The numbers: Pretty good, despite the fact that Wells Fargo’s residential mortgage originations (i.e., mortgages on new homes and refinancing of existing ones) tumbled 67% compared to the first quarter of 2013. Even so, the bank’s net income rose 14% to $5.89 billion.
The takeaway: Despite the tumble, Wells is still the biggest US mortgage lender, and thus a key gauge of the health of the mortgage market as a whole. A rise in mortgage rates that started in May 2013—when the Federal Reserve first raised the prospect of cutting back on its monthly bond-buying program—choked off a refinancing boom that Wells had ridden, giving it strong revenue growth for several years. Perhaps because of the poor weather this winter, the slowdown has really hit in recent months, with a sharp decline overall mortgage originations during the first quarter.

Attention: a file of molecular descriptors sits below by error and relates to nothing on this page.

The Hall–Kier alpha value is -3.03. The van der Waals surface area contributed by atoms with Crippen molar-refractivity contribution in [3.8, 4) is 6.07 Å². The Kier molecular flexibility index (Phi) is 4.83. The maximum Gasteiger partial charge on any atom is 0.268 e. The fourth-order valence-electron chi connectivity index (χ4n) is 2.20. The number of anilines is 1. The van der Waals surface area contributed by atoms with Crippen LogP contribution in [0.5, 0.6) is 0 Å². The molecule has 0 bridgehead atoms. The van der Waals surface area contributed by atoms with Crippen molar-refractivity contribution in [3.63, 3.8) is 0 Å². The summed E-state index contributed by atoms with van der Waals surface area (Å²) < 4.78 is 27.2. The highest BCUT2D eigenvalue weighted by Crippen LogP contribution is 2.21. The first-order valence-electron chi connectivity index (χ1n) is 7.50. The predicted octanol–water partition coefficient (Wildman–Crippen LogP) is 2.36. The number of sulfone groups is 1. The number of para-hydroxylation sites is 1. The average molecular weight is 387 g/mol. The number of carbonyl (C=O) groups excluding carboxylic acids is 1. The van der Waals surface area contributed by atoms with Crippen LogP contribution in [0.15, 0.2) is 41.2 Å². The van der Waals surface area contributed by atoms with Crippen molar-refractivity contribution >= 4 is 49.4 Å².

What’s interesting: The profitable refinancing boomlet for US residential real estate might be done and dusted. But instead of American demand for consumer credit isn’t dead. Wells Fargo reported a record level of consumer auto lending during the first quarter, which rose 15% over the prior year to $7.8 billion.